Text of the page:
Headlines from around the world: 10-31-11

The United Nations Security Council has unanimously voted to end all foreign military operations in Libya by Monday. Libyan interim government leader Mustafa Abdel-Jalil asked that NATO forces remain until the end of the year to quell any uprisings by Qaddafi supporters, but the NATO commanders have said that they will honor the U.N. ruling.

An International Criminal Court prosecutor has made indirect contact with the late Colonel Qaddafi’s last unaccounted for son, Seif al-Islam el-Qaddafi. Seif Qaddafi is wanted for crimes against the people of Libya, and will stand trial for the suspected killing of civilians in the early days of the uprising against his father’s government.

The Israelis performed another prisoner swap last week, the second of its kind this month. One Israeli army veteran, held by Egypt, was exchanged for 25 Bedouin prisoners held by Israel. This move by the Israeli government is seen as an effort to heal years of bad relations between the two powers, following the ousting of former president Hosni Mubarak.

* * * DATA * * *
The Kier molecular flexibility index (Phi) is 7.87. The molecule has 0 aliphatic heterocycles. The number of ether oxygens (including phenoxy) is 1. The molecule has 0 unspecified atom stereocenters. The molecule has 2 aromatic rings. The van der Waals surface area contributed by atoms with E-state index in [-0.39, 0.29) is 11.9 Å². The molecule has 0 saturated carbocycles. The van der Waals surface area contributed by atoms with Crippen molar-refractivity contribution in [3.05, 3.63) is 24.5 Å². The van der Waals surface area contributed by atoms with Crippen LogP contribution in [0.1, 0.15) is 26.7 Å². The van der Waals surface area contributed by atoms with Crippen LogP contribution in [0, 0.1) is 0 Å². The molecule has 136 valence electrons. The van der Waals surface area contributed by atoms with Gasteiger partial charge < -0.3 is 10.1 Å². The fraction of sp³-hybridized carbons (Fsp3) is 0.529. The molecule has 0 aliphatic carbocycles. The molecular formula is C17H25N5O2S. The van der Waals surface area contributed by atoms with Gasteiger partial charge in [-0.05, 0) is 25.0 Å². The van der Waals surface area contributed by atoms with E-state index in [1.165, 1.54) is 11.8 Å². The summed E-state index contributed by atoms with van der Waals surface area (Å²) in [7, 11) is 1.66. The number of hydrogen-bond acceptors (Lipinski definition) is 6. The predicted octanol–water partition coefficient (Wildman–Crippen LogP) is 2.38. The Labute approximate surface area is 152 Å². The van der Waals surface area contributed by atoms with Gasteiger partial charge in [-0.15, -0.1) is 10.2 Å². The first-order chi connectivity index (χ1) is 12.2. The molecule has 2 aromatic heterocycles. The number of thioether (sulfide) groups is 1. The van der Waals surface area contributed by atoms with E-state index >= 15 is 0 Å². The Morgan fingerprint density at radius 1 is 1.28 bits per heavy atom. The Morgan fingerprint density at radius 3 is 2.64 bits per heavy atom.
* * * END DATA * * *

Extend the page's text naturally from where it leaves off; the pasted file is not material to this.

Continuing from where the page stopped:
The death toll of the Syrian uprising continues to climb as security forces supporting President Assad shot roughly 30 protesters last week. The death toll since protests began this March is now estimated at 3,000. In spite of the danger, activists still take to the streets, and the uprisings show no signs of waning.

The Turkish government has extended a helping hand to a group of Syrian soldiers that defected from the Syrian military. Formerly one of Syria’s closest allies, Turkey is now positioning itself in opposition to Assad’s government and is expected to begin imposing trade sanctions against Syria.

The Euro-zone financial markets may be on the climb again as German chancellor Angela Merkel moved forward with what is being called the most comprehensive plan to boost the ailing Euro. Many have criticized Merkel for being slow in responding to the European debt crisis, but this move has shown decisive actionon her part.

According to new census data, Americans are changing their migration habits. Before the global recession hit, Americans tended to move from places like New York and Chicago to what is known as the Sun Belt, specifically California and Florida. During the current economic downturn, however,  people are staying put. 

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